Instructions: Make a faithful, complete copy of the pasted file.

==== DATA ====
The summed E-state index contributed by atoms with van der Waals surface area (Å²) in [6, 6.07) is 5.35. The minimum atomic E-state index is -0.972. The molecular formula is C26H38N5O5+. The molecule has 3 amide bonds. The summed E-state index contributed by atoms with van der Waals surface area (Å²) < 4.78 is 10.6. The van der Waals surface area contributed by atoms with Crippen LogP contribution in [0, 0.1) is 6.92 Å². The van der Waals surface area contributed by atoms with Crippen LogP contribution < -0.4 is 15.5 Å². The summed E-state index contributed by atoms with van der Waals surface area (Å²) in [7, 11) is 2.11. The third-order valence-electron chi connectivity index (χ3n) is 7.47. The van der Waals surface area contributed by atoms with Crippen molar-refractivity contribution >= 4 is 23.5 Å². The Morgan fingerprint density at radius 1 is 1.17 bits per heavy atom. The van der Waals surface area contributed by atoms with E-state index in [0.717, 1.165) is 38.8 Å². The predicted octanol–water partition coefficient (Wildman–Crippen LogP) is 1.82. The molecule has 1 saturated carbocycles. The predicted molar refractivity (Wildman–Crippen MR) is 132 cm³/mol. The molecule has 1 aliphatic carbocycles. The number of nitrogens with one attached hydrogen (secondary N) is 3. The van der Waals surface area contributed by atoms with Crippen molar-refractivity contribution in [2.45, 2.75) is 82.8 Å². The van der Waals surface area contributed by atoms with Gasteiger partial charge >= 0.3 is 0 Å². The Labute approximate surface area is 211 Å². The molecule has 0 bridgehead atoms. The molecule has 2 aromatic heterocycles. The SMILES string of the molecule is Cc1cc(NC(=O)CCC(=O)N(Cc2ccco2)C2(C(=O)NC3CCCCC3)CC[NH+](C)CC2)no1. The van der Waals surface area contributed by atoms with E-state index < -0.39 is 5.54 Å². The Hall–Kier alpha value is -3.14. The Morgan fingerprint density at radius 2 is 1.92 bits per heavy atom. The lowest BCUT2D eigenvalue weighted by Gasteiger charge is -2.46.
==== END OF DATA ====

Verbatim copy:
The summed E-state index contributed by atoms with van der Waals surface area (Å²) in [6, 6.07) is 5.35. The minimum atomic E-state index is -0.972. The molecular formula is C26H38N5O5+. The molecule has 3 amide bonds. The summed E-state index contributed by atoms with van der Waals surface area (Å²) < 4.78 is 10.6. The van der Waals surface area contributed by atoms with Crippen LogP contribution in [0, 0.1) is 6.92 Å². The van der Waals surface area contributed by atoms with Crippen LogP contribution < -0.4 is 15.5 Å². The summed E-state index contributed by atoms with van der Waals surface area (Å²) in [7, 11) is 2.11. The third-order valence-electron chi connectivity index (χ3n) is 7.47. The van der Waals surface area contributed by atoms with Crippen molar-refractivity contribution >= 4 is 23.5 Å². The Morgan fingerprint density at radius 1 is 1.17 bits per heavy atom. The van der Waals surface area contributed by atoms with E-state index in [0.717, 1.165) is 38.8 Å². The predicted octanol–water partition coefficient (Wildman–Crippen LogP) is 1.82. The molecule has 1 saturated carbocycles. The predicted molar refractivity (Wildman–Crippen MR) is 132 cm³/mol. The molecule has 1 aliphatic carbocycles. The number of nitrogens with one attached hydrogen (secondary N) is 3. The van der Waals surface area contributed by atoms with Crippen molar-refractivity contribution in [2.45, 2.75) is 82.8 Å². The van der Waals surface area contributed by atoms with Gasteiger partial charge >= 0.3 is 0 Å². The Labute approximate surface area is 211 Å². The molecule has 0 bridgehead atoms. The molecule has 2 aromatic heterocycles. The SMILES string of the molecule is Cc1cc(NC(=O)CCC(=O)N(Cc2ccco2)C2(C(=O)NC3CCCCC3)CC[NH+](C)CC2)no1. The van der Waals surface area contributed by atoms with E-state index < -0.39 is 5.54 Å². The Hall–Kier alpha value is -3.14. The Morgan fingerprint density at radius 2 is 1.92 bits per heavy atom. The lowest BCUT2D eigenvalue weighted by Gasteiger charge is -2.46.